I liked that they wrestled this to correspond to the build-up, with Bret pounding down and punishing Shawn and Michaels using his speed and quickness to gain the advantage (Vince and King also set this out on commentary to start the match). The surprise was that Michaels was good enough technically to hang with, and even get the better of, a “skilled technician” like Hart on the mat. Thought it was a decent story and a nice way to put over Shawn as more than just a high flyer for his run as champ.

 

As far as the work, for the most part they always had something interesting going on, and they would intersperse enough highspots to keep things exciting. I loved the piledriver spot, for example. Overall, this was a really good, and possibly even great match. Don’t really feel like I’ll want to watch it again for the foreseeable future but I would say that about any match going an hour.

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It had been many years since I last viewed this and going in I wasn't filled with optimism. I'm not a big fan of broadways. There's never been a singles bout that's needed over 45m if you ask me. Plus I feel much the same way about Michaels as Bret Hart did, albeit a lot less passionately. So it was pleasing to see that it was Bret's style of match all the way.

 

Despite being face vs face there was never any Mr Nice Guy or mutual respect. The dislike was tangible. In the early going they certainly paced themselves. That was necessary as they were quite rightly spent afterwards. At times it got turgid with the chinlocks. Still, it was pleasing how they maintained a technical focus and kept it inside the ring. Having falls would've brought advantages as people have discussed. Yet having none at all was a crucial part of it's future aura so I wouldn't change that. I liked the closing stages a lot with the Sharpshooter at the end of normal time. They got that just right. The overtime period worked well and even a non-fan of HBK like myself got a bit emotional at the finish. His entrance and postmatch celebration are burned in all our memories I think through years of highlight reels.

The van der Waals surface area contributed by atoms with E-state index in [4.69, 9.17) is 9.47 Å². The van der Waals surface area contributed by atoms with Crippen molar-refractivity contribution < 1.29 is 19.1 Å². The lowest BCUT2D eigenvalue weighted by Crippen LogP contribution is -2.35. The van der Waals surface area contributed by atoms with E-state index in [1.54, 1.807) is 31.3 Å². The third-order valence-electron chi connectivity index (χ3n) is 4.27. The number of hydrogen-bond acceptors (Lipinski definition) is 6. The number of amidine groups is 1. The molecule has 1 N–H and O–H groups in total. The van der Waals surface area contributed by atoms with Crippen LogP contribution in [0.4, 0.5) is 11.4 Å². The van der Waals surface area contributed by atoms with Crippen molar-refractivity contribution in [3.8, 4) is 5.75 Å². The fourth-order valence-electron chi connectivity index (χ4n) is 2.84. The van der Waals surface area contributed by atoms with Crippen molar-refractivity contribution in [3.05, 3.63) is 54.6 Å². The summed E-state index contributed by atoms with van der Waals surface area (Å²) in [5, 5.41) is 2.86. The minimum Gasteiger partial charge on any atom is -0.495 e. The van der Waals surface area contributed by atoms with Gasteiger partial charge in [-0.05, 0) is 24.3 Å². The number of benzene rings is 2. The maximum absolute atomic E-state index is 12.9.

It's a very hard one to rate with the long duration, highs and lows. I enjoyed it a lot more than I was expecting so I'll say VG range. For better or for worse it was one of the defining matches of the era.

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Oh, answering my own question, I guess the narrator is Josh Matthews or someone. Presumably it was originally Pettingill and there was music they had to remove and his voice went with it.

 

At times I wonder if this wouldn't have been better off if they'd worked a straight 60-minute draw, and then gone to overtime. There are various problems with that (with regard to promoting the show with only 6 matches, or starting the match at 8:30pm or so). This match isn't an all-time technical classic, but it's been kicked around so much in retrospect that I don't think it can really qualify as "overrated" anymore either. It's just a good, solid match, that probably comes off better because it's so anomalous in a WWF setting: the Pure Sports Build stuff, right up to Earl Hebner going over the rules, the oddball spots involving the referee and timekeeper, the new offense, Vince skirting the line between '90s Carnival Barker and 1970's broadcaster--it's definitely something different from this company. The opening matwork is only okay and tends to drag, but Bret nicely keeps his focus on Shawn's back even if he blows off the work Shawn did on his arm. And I have to credit Shawn for busting out some new moves here--a good stiff clothesline, a Perfect-Plex, and a Doctor Bomb, among others--in-between some suicidal bumps. He really could have been a better offensive wrestler than he tended to be. This isn't really a match to go back and revisit over and over, but I'd like to see it remembered as a good, strong effort rather than an overrated failed epic.